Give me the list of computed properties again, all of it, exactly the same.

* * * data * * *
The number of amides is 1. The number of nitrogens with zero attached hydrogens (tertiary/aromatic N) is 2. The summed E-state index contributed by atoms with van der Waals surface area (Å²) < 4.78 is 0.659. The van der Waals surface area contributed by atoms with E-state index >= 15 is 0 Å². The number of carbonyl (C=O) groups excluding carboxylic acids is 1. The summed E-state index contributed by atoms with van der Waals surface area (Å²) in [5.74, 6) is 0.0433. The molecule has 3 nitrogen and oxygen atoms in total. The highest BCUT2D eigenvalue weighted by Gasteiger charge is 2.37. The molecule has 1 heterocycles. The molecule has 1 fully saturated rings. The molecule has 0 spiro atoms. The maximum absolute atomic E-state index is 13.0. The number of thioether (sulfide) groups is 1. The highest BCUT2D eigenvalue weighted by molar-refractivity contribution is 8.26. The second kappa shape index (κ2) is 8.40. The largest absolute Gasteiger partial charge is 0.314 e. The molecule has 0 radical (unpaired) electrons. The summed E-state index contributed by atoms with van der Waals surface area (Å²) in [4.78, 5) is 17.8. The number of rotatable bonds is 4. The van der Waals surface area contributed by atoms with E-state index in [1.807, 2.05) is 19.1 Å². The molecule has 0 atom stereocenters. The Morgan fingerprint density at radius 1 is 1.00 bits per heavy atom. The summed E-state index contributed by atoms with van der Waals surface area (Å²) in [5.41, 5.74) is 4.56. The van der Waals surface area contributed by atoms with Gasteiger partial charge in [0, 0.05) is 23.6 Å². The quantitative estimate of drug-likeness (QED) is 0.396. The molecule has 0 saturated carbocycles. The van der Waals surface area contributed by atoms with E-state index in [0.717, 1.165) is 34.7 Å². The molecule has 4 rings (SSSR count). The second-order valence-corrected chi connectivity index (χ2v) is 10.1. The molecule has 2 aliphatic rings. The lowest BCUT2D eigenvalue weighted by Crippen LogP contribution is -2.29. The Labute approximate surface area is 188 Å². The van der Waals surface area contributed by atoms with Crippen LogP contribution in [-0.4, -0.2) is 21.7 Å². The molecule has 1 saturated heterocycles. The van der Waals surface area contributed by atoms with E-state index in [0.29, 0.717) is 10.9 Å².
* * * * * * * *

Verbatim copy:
The number of amides is 1. The number of nitrogens with zero attached hydrogens (tertiary/aromatic N) is 2. The summed E-state index contributed by atoms with van der Waals surface area (Å²) < 4.78 is 0.659. The van der Waals surface area contributed by atoms with E-state index >= 15 is 0 Å². The number of carbonyl (C=O) groups excluding carboxylic acids is 1. The summed E-state index contributed by atoms with van der Waals surface area (Å²) in [5.74, 6) is 0.0433. The molecule has 3 nitrogen and oxygen atoms in total. The highest BCUT2D eigenvalue weighted by Gasteiger charge is 2.37. The molecule has 1 heterocycles. The molecule has 1 fully saturated rings. The molecule has 0 spiro atoms. The maximum absolute atomic E-state index is 13.0. The number of thioether (sulfide) groups is 1. The highest BCUT2D eigenvalue weighted by molar-refractivity contribution is 8.26. The second kappa shape index (κ2) is 8.40. The largest absolute Gasteiger partial charge is 0.314 e. The molecule has 0 radical (unpaired) electrons. The summed E-state index contributed by atoms with van der Waals surface area (Å²) in [4.78, 5) is 17.8. The number of rotatable bonds is 4. The van der Waals surface area contributed by atoms with E-state index in [1.807, 2.05) is 19.1 Å². The molecule has 0 atom stereocenters. The Morgan fingerprint density at radius 1 is 1.00 bits per heavy atom. The summed E-state index contributed by atoms with van der Waals surface area (Å²) in [5.41, 5.74) is 4.56. The van der Waals surface area contributed by atoms with Gasteiger partial charge in [0, 0.05) is 23.6 Å². The quantitative estimate of drug-likeness (QED) is 0.396. The molecule has 0 saturated carbocycles. The van der Waals surface area contributed by atoms with E-state index in [0.717, 1.165) is 34.7 Å². The molecule has 4 rings (SSSR count). The second-order valence-corrected chi connectivity index (χ2v) is 10.1. The molecule has 2 aliphatic rings. The lowest BCUT2D eigenvalue weighted by Crippen LogP contribution is -2.29. The Labute approximate surface area is 188 Å². The van der Waals surface area contributed by atoms with Crippen LogP contribution in [-0.4, -0.2) is 21.7 Å². The molecule has 1 saturated heterocycles. The van der Waals surface area contributed by atoms with E-state index in [0.29, 0.717) is 10.9 Å².